“I go beat you I go nearly kill you
I go beat you, e go be like you get accident!
You see, im no fit do nothing.
Na shakara.” — Fela Anikulapo-Kuti
Afrobeat king, Fela’s track “Shakara” was danceable. But its lyrics went further. Describing how the use of threats in conflict situations could help secure an advantage for the party threatening to deploy violence. Or was it the other way round? For, on second thoughts, it would seem more of a promise on the part of the party with the second mover advantage to disproportionately hurt the other part if his or her first move did not completely disable the other.
I have never been comfortable with game theory. Its permutations are almost innumerable. But pugilists and other belligerents have benefitted from a comprehensive understanding of the role of promises and threats in securing beneficial outcomes in rivalrous situations.
It would seem that governments may also benefit from an appreciation of game theory. For over the last 12 months the Buhari administration has conducted decision-making via “shakara”. It has dealt with conflict situations admirably — the Islamist insurgency is far less potent today than it was since its founding. However, especially in those situations involving beneficiaries of unexplained funds from the operations of the Jonathan administration, this government’s “shakara” has found voice via threats to suspects of invites from the Economic and Financial Crimes Commission (EFCC).
Depending on whom you talk to, the gambit appears to be working. I have heard estimates of monies recovered by the EFCC from beneficiaries of the Jonathan administration’s glad-handing put as high as US$3bn.
At the cooperative level, though, where government is required to husband national resources to our collective advantage, the Buhari government’s “shakara” has shown up in the nature of promises: to keep the exchange rate stable even when our chief foreign exchange earner, crude oil, is selling at bargain basement prices; and to keep the nation supplied with petrol, without paying the subsidies that the Jonathan administration felt a need to pay to keep the pumps primed.
Here, though, unlike with its policy of “threats”, the promises fail. You see, to paraphrase Fela, over the last one year, this government “no fit do nothing” about any of these situations. Indeed, in both the markets for foreign exchange and for petrol, its policies have supported the emergence of new inefficiencies. Finally, last week, even the government admitted its impotence, threw in the towel on its previous policy preference, and freed the market for domestic petrol sales.
One could cavil at the oddity of a deregulated market sitting alongside an official price preference, which is the strange new policy formulation that it opted for. One could also squabble at the huge resources wasted over the last 12 months defending a policy that was dead on arrival; while pointing out how beneficial it would have been to the economy if government had reached this persuasion much earlier in its first term.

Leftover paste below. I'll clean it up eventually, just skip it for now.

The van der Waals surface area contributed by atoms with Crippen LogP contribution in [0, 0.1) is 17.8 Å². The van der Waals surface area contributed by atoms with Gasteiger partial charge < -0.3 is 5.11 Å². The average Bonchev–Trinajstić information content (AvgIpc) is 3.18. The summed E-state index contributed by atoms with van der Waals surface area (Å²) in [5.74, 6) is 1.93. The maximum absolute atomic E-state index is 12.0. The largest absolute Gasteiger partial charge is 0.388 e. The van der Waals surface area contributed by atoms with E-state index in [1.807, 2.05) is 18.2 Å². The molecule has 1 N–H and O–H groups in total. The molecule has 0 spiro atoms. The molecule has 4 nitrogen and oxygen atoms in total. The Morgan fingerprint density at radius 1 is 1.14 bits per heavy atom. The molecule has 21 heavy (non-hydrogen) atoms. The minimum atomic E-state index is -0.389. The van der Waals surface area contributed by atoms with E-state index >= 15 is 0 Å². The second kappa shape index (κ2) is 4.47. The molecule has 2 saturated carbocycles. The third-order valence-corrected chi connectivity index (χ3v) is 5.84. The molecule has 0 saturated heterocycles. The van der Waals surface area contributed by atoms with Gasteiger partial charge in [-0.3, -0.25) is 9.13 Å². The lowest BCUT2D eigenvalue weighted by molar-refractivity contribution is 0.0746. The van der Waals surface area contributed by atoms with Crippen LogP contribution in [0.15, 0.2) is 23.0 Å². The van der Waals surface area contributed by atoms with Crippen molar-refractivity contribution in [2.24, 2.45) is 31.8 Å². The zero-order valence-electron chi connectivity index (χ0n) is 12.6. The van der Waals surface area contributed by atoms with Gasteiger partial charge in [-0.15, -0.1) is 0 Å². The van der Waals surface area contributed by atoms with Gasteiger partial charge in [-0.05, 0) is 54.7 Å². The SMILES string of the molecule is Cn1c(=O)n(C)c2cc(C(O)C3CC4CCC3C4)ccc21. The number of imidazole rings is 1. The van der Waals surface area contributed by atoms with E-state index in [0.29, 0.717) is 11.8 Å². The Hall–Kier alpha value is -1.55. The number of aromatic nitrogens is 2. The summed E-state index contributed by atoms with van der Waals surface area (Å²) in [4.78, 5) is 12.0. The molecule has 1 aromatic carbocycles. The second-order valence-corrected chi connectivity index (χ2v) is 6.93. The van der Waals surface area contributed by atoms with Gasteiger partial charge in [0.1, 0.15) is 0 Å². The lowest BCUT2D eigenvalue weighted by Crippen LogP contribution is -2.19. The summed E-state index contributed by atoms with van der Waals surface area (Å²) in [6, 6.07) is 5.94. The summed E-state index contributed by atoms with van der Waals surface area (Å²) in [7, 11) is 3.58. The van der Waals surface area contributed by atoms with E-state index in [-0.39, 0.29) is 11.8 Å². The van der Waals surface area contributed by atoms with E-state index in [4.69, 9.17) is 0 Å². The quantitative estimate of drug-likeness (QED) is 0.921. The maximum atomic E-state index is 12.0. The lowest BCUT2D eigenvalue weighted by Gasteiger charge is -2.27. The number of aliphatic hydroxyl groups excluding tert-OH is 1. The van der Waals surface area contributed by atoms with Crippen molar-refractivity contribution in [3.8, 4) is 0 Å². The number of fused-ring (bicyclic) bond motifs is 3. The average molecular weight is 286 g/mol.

But much of that would be persnicketiness. We are here now. And we must move forward. Yet, the details of government’s preferred method of deregulating do raise a few awkward concerns.
What (or is it where), for instance, is the “secondary market”?
It is clearly not the official market where the central bank continues to pretend that the naira exchanges for US$1/N197. It is also not the interbank market. For the central bank shut that down a few months back. There is no sense of what the exchange rate of the naira is in this market any more. Nor, despite the insistence of a number of commentators on the matter, is the “secondary market” the same as the “parallel market”, where the naira reportedly closed Friday last week at US$1/N360.
According to the junior minister in the petroleum ministry, the “secondary market” will sell dollars to fuel importers at US$1/N285. Now, this makes sense, when you consider that most analysts have argued that fuel importers will break-even at the indicative price for petrol adopted by the Buhari government as part of its “deregulation” of the market (N135 – N145/litre) only if they have access to dollars for their import needs at US$1/N300 or lower. At the parallel market’s current US$1/N360, we would be back to petrol scarcity and day-long queues at the filling stations. Or we would have to pay much more than government’s indicative price band.
This is what you get when you deregulate and try to put forward a “recommended retail price” at the same time.
that is not all the confusion there is. For at bottom, we see the petroleum ministry beginning to dictate domestic monetary policy: designating a market — the “secondary market”; and fixing the price at which the naira will exchange in that market — US$1/N285.
Some will say that this is the inevitable upshot of the central bank having abandoned its role in the economy.
This may be so. But it is also another instance of how the current administration turns cooperative situations into conflict ones, through inappropriate use of promises.